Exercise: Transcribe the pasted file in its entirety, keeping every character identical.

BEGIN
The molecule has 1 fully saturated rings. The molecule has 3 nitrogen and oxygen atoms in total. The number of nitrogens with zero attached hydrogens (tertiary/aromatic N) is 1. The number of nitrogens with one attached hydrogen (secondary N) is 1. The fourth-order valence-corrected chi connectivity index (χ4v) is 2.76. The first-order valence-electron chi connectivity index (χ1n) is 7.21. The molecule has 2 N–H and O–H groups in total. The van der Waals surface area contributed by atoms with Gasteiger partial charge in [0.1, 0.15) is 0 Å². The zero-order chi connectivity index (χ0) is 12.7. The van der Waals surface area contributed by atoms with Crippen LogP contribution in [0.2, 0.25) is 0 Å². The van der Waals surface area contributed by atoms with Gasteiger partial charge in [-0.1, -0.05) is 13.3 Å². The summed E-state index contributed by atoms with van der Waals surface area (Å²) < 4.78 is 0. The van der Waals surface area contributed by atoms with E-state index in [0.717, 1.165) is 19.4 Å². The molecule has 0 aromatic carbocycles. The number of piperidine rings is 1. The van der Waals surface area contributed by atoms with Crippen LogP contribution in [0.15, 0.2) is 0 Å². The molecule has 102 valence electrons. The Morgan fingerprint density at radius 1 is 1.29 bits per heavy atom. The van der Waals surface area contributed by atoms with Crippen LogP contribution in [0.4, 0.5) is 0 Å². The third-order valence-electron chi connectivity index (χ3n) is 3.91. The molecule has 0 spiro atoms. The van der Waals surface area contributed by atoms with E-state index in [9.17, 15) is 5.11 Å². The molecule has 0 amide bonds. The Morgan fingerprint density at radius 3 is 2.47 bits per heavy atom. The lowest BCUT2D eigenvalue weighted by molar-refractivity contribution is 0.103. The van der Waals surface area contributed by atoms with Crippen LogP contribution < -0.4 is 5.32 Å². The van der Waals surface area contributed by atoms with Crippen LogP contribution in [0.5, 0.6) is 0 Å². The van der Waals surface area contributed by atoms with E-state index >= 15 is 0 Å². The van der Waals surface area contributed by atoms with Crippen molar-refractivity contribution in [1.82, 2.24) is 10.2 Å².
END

The molecule has 1 fully saturated rings. The molecule has 3 nitrogen and oxygen atoms in total. The number of nitrogens with zero attached hydrogens (tertiary/aromatic N) is 1. The number of nitrogens with one attached hydrogen (secondary N) is 1. The fourth-order valence-corrected chi connectivity index (χ4v) is 2.76. The first-order valence-electron chi connectivity index (χ1n) is 7.21. The molecule has 2 N–H and O–H groups in total. The van der Waals surface area contributed by atoms with Gasteiger partial charge in [0.1, 0.15) is 0 Å². The zero-order chi connectivity index (χ0) is 12.7. The van der Waals surface area contributed by atoms with Crippen LogP contribution in [0.2, 0.25) is 0 Å². The van der Waals surface area contributed by atoms with Gasteiger partial charge in [-0.1, -0.05) is 13.3 Å². The summed E-state index contributed by atoms with van der Waals surface area (Å²) < 4.78 is 0. The van der Waals surface area contributed by atoms with E-state index in [0.717, 1.165) is 19.4 Å². The molecule has 0 aromatic carbocycles. The number of piperidine rings is 1. The van der Waals surface area contributed by atoms with Crippen LogP contribution in [0.15, 0.2) is 0 Å². The molecule has 102 valence electrons. The Morgan fingerprint density at radius 1 is 1.29 bits per heavy atom. The van der Waals surface area contributed by atoms with Crippen LogP contribution in [0.4, 0.5) is 0 Å². The third-order valence-electron chi connectivity index (χ3n) is 3.91. The molecule has 0 spiro atoms. The van der Waals surface area contributed by atoms with E-state index in [9.17, 15) is 5.11 Å². The molecule has 0 amide bonds. The Morgan fingerprint density at radius 3 is 2.47 bits per heavy atom. The lowest BCUT2D eigenvalue weighted by molar-refractivity contribution is 0.103. The van der Waals surface area contributed by atoms with Crippen LogP contribution < -0.4 is 5.32 Å². The van der Waals surface area contributed by atoms with Crippen LogP contribution in [0.5, 0.6) is 0 Å². The van der Waals surface area contributed by atoms with E-state index >= 15 is 0 Å². The van der Waals surface area contributed by atoms with Crippen molar-refractivity contribution in [1.82, 2.24) is 10.2 Å².